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Black Lives Matter and the Church

Eugene F. Rivers III
Eugene F. Rivers III
A former gang member from Philadelphia who studied at Harvard, Eugene F. Rivers III is pastor of the Azusa Christian Community in Dorchester, an inner-city neighborhood in Boston, Massachusetts, where he lives with his wife, Jacqueline C. Rivers, and their three children. His programs to get churches involved in curbing youth violence have been emulated nationwide. Rivers is the co-founder of the Boston TenPoint Coalition and co-chair of the National TenPoint Leadership Foundation.
Jacqueline C. Rivers
Jacqueline C. Rivers
Jacqueline C. Rivers, PhD, the director of the Seymour Institute for Black Church and Policy Studies, earned her doctorate in African-American Studies and Sociology at Harvard University. She is a doctoral fellow in the Multidisciplinary Program in Inequality & Social Policy at the Harvard Kennedy School. She was the founder and executive director of MathPower, a leading community-based nonprofit in Boston for mathematics education reform in urban schools.

This article is part of the Arc of Justice series, responding to the killing of George Floyd and the international movement it has sparked.

On Juneteenth, Plough’s Peter Mommsen talked to Rev. Eugene F. Rivers III and Dr. Jacqueline Rivers about the international movement that’s grown in response to the death of George Floyd at the hands of Minneapolis police officers.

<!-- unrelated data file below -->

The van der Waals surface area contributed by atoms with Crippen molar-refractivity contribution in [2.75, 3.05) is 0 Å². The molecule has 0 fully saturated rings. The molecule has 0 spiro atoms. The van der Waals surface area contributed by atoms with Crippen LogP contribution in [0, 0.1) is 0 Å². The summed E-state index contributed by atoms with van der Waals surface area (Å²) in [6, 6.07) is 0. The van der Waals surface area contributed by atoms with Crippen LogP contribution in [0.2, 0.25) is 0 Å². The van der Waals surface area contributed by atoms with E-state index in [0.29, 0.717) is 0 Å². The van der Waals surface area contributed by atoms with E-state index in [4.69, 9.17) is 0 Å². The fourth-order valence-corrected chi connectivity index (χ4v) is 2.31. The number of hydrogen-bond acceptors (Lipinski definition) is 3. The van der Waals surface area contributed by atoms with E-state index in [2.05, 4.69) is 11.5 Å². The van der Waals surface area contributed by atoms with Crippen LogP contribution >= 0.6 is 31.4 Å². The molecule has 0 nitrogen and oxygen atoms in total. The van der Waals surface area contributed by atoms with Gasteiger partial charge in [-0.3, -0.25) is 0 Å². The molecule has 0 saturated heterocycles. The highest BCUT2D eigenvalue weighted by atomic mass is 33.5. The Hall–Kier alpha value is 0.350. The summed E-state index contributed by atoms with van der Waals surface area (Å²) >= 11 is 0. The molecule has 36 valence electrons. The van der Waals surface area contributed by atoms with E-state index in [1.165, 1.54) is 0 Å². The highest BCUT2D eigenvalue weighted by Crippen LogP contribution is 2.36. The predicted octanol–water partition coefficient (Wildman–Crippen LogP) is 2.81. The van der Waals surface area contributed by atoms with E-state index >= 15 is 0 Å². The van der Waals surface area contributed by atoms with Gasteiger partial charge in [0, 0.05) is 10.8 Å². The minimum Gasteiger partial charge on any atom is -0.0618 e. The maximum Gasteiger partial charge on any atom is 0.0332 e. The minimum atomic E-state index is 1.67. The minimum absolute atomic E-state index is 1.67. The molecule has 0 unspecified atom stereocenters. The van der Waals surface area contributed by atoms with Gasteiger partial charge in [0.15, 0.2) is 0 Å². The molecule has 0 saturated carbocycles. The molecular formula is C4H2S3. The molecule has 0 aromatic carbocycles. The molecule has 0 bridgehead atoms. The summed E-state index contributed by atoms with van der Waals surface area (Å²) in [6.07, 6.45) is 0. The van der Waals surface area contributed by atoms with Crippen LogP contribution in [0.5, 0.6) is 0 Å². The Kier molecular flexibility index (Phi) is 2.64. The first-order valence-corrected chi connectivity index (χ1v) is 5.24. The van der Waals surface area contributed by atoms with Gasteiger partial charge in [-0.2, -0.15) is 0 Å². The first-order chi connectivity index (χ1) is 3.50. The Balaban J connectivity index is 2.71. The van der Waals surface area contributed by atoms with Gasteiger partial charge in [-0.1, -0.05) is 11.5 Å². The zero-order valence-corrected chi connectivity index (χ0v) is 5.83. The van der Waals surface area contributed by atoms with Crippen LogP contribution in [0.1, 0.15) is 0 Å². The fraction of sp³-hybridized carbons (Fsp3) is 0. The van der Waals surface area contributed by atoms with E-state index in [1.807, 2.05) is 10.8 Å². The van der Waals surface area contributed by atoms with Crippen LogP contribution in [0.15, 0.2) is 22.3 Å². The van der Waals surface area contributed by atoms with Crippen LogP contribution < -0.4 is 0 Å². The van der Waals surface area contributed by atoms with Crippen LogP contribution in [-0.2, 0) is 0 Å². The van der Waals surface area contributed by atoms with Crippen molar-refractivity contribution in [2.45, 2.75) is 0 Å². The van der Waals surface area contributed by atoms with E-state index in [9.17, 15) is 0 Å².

Plough: You both have been working for decades as Christian leaders in the Dorchester neighborhood in Boston. What have been your thoughts in the weeks since George Floyd’s killing on May 25, 2020?

Jacqueline Rivers: Mostly, I’ve been thinking about what the response of the church should be; it’s been heavy on my heart because the church has not played a clear role. It seems as though the protesting young people, many of whom are not people of faith at all, are coming out in hundreds of thousands, because we, the church, haven’t done enough to advance racial justice and so God has placed this responsibility on the shoulders of nonbelievers.

Eugene Rivers: It’s important for the church to think more creatively, and to pay much more attention to history. I’m old enough to have seen the riots the night Martin Luther King was assassinated, April 4th, 1968. The rage young people felt then had been growing, as the theater of struggle shifted beyond the deep South to cities like Los Angeles, where the first major riots happened. Today’s movement has been building since the death of Trayvon Martin. Right before George Floyd, we had the deaths of Ahmaud Arbery and Breonna Taylor. And the church, black and white, did not see deeply enough into the nature of the crisis. We have to look in the mirror and ask, “Where were we? How were the nonbelievers able to exhibit this level of black–white solidarity?”

Continue reading at Plough Quarterly.